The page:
Leggat McCall Properties has been chosen to redevelop the Edward J. Sullivan Courthouse in East Cambridge, according to the office of state Division of Capital Management Commissioner Carole Cornelison.
The announcement came at about 1 p.m. Friday.
HYM Investment Group had been among the three finalists with a plan to shear the top four floors off the 22-story, three-basement, asbestos-ridden tower, but the division went instead with a plan for 500,000 square feet of office space using all of the tower and half the base, with the rest of the base being retail and amenity space. Space in Leggat McCall plans is reserved on the south side for a park, and a health club and grocery store (but not a supermarket) are being considered, company officials said in August. There will be 50 to 100 parking spaces.
The final builder option was DivcoWest, which proposed about 400,000 square feet of office space, with the remainder split between retail, community space and amenities.
But the state chose Leggat McCall.
“I haven’t had a single positive response. People are very disappointed,” said Barbara Broussard, president of the East Cambridge Planning Team. “People would have taken DivCo or HYM. They didn’t want commercial development with [few] amenities.”
East Cambridge city councillor and state Rep. Tim Toomey also said he was disappointed. “DCAM heard from the community about how other developers’ proposals were clearly better for East Cambridge, but it feels like we were ignored,” he said. “The neighborhood has dealt with the aggravation of being the location for Middlesex County’s jail and courthouse for generations, and that should have earned us a greater say in how this property is redeveloped.”
Factors in the decision
HYM’s option was preferred overwhelmingly by East Cambridge residents, Broussard has said. She told Cornelison in August that 78 percent of team members liked the company’s proposal for a lower building with mixed uses that included housing. “The East Cambridge neighborhood has suffered with a poorly conceived and constructed courthouse for more than four decades,” Broussard said, urging the state “to select the developer for this project with more than financial considerations in mind.”
The state heard the community and its concerns, Cornelison said Friday, “but we also had to follow our process and the criteria set forth on the [request for proposals].”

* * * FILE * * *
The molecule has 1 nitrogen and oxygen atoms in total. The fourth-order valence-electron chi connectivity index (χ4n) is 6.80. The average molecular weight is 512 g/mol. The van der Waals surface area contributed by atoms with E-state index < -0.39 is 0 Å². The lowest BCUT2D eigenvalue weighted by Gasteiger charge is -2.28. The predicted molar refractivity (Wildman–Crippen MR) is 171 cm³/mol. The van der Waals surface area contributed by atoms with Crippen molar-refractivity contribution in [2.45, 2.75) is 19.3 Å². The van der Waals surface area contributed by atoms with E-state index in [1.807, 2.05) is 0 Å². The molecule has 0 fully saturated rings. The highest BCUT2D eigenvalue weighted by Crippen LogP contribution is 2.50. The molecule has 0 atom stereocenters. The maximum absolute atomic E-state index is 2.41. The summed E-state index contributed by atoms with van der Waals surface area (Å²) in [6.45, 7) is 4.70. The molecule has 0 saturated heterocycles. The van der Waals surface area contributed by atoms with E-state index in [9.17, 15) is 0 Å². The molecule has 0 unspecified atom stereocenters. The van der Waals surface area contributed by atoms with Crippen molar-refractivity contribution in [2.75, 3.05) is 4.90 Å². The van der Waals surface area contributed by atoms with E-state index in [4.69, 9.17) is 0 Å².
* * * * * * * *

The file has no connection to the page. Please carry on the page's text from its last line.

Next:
The decision was based on such factors as the strength of the Leggat McCall team, led by company president Eric Sheffels, its financial capacity to complete the redevelopment and the purchase price, which was higher than the other bidders’, Cornelison said. The price would be revealed in a couple of months when the sale is finalized.
The state is “studying options” to get the property emptied of its final use — the Middlesex Jail taking up the top four floors — by the end of 2013, allowing the developer to begin a four-year construction process beginning with the remediation of asbestos, Cornelison said. Another factor in choosing Leggat McCall was that construction would bring 133 jobs per month, and that the building’s office and retail space would ultimately be filled with 2,100 new, permanent jobs.
“The proposal appeared to be complementary to Kendall Square and the activity there,” Cornelison said. “Clearly the developer thinks there’s an opportunity to provide space to renters and leasers with businesses in that area.”
“There’s a big win here for the community and the commonwealth,” she said. “This is a property that has long been deteriorating and an eyesore, and it will now be returned to productive use and to the tax rolls.”
The state had warned as far back as November when the process started that the city would have little input on the selection of a developer, although whatever company was chosen would have to go through Cambridge’s public process afterward.
The state would “take the appropriate proposal for this location,” Dana J. Harrell, acting deputy commissioner of real estate for the state’s Division of Capital Management, said last year. “Usually we decide. It’s the state’s real estate.”
The public bidding process began only after the state offered to sell the space to other state agencies and to Cambridge itself, but all passed on the opportunity.
The worry at first was that East Cambridge might get socked with high-density housing. Up to 259 units were possible on the site, said Brian Murphy, assistant city manager for community development.
The courthouse finished construction in 1974 and held a jail, District Attorney’s Office and Middlesex Superior and Cambridge District court. With those functions moved, the 595,000 square feet of space on 1.37 acres, zoned to take everything from homes to office space, retail or even a hotel, was announced in November as being for sale. Eight developers filed bids for the site in February, and a second round in June attracted seven developers; in August it became three; and Harrell said a recommendation for the winner was made in mid- to late October.
Leggat McCall has worked in Cambridge before, having converted the Durans chocolate factory, built in 1898, into the 196-unit luxury condominium building known as One First Street. The building opened in 2008. The company made the least public effort of the three finalists during the selection process, and did not return a call for comment Friday after its selection was announced.
“Hopefully Leggat McCall will become more engaged with the community going forward,” Toomey said.